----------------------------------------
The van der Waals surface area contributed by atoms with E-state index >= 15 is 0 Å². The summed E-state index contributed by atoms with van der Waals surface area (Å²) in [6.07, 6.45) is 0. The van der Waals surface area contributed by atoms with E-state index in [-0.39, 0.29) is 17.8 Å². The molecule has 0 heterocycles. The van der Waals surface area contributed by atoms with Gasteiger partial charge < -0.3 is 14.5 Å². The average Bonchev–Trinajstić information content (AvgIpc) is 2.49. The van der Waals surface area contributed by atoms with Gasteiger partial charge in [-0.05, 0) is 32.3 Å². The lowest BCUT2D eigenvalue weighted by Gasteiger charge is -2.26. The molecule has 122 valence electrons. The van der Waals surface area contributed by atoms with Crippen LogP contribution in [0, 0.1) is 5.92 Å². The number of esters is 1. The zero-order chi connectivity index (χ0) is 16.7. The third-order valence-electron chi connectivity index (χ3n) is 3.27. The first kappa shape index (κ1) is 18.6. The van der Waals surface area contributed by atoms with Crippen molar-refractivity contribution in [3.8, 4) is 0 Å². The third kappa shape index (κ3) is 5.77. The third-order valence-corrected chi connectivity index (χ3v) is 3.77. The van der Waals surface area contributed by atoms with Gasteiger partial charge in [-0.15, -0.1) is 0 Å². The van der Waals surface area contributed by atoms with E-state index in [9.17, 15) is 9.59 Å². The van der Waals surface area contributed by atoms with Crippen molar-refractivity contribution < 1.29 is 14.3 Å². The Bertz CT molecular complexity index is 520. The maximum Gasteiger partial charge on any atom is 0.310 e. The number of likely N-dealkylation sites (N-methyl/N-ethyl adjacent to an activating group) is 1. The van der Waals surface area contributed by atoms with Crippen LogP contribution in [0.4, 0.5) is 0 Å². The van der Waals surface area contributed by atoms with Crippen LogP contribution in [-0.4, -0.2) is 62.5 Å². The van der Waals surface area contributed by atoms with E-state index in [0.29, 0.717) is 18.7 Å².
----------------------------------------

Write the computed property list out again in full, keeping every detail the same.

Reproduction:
The van der Waals surface area contributed by atoms with E-state index >= 15 is 0 Å². The summed E-state index contributed by atoms with van der Waals surface area (Å²) in [6.07, 6.45) is 0. The van der Waals surface area contributed by atoms with E-state index in [-0.39, 0.29) is 17.8 Å². The molecule has 0 heterocycles. The van der Waals surface area contributed by atoms with Gasteiger partial charge < -0.3 is 14.5 Å². The average Bonchev–Trinajstić information content (AvgIpc) is 2.49. The van der Waals surface area contributed by atoms with Gasteiger partial charge in [-0.05, 0) is 32.3 Å². The lowest BCUT2D eigenvalue weighted by Gasteiger charge is -2.26. The molecule has 122 valence electrons. The van der Waals surface area contributed by atoms with Crippen LogP contribution in [0, 0.1) is 5.92 Å². The number of esters is 1. The zero-order chi connectivity index (χ0) is 16.7. The third-order valence-electron chi connectivity index (χ3n) is 3.27. The first kappa shape index (κ1) is 18.6. The van der Waals surface area contributed by atoms with Crippen molar-refractivity contribution in [3.8, 4) is 0 Å². The third kappa shape index (κ3) is 5.77. The third-order valence-corrected chi connectivity index (χ3v) is 3.77. The van der Waals surface area contributed by atoms with Gasteiger partial charge in [-0.15, -0.1) is 0 Å². The van der Waals surface area contributed by atoms with E-state index in [9.17, 15) is 9.59 Å². The van der Waals surface area contributed by atoms with Crippen molar-refractivity contribution < 1.29 is 14.3 Å². The Bertz CT molecular complexity index is 520. The maximum Gasteiger partial charge on any atom is 0.310 e. The number of likely N-dealkylation sites (N-methyl/N-ethyl adjacent to an activating group) is 1. The van der Waals surface area contributed by atoms with Crippen LogP contribution in [0.4, 0.5) is 0 Å². The van der Waals surface area contributed by atoms with Crippen LogP contribution in [-0.4, -0.2) is 62.5 Å². The van der Waals surface area contributed by atoms with E-state index in [0.29, 0.717) is 18.7 Å².